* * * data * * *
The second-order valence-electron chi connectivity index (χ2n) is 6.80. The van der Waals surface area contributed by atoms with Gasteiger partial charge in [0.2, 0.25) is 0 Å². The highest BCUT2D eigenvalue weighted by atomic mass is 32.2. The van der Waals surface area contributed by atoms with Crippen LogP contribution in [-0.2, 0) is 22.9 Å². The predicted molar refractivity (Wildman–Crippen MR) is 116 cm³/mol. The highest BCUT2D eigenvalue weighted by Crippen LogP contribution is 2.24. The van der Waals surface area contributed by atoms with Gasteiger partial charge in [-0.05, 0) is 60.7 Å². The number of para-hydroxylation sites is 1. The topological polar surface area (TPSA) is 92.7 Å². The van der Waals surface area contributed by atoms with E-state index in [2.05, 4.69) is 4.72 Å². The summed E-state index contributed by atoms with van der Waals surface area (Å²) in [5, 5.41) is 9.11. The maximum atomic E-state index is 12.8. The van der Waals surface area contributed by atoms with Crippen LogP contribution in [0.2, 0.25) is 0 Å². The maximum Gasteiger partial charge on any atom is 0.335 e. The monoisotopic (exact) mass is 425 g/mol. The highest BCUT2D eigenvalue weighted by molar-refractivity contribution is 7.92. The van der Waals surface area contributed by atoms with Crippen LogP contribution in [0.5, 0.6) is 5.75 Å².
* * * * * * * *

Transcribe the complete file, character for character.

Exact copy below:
The second-order valence-electron chi connectivity index (χ2n) is 6.80. The van der Waals surface area contributed by atoms with Gasteiger partial charge in [0.2, 0.25) is 0 Å². The highest BCUT2D eigenvalue weighted by atomic mass is 32.2. The van der Waals surface area contributed by atoms with Crippen LogP contribution in [-0.2, 0) is 22.9 Å². The predicted molar refractivity (Wildman–Crippen MR) is 116 cm³/mol. The highest BCUT2D eigenvalue weighted by Crippen LogP contribution is 2.24. The van der Waals surface area contributed by atoms with Gasteiger partial charge in [-0.05, 0) is 60.7 Å². The number of para-hydroxylation sites is 1. The topological polar surface area (TPSA) is 92.7 Å². The van der Waals surface area contributed by atoms with E-state index in [2.05, 4.69) is 4.72 Å². The summed E-state index contributed by atoms with van der Waals surface area (Å²) in [5, 5.41) is 9.11. The maximum atomic E-state index is 12.8. The van der Waals surface area contributed by atoms with Crippen LogP contribution in [0.2, 0.25) is 0 Å². The maximum Gasteiger partial charge on any atom is 0.335 e. The monoisotopic (exact) mass is 425 g/mol. The highest BCUT2D eigenvalue weighted by molar-refractivity contribution is 7.92. The van der Waals surface area contributed by atoms with Crippen LogP contribution in [0.5, 0.6) is 5.75 Å².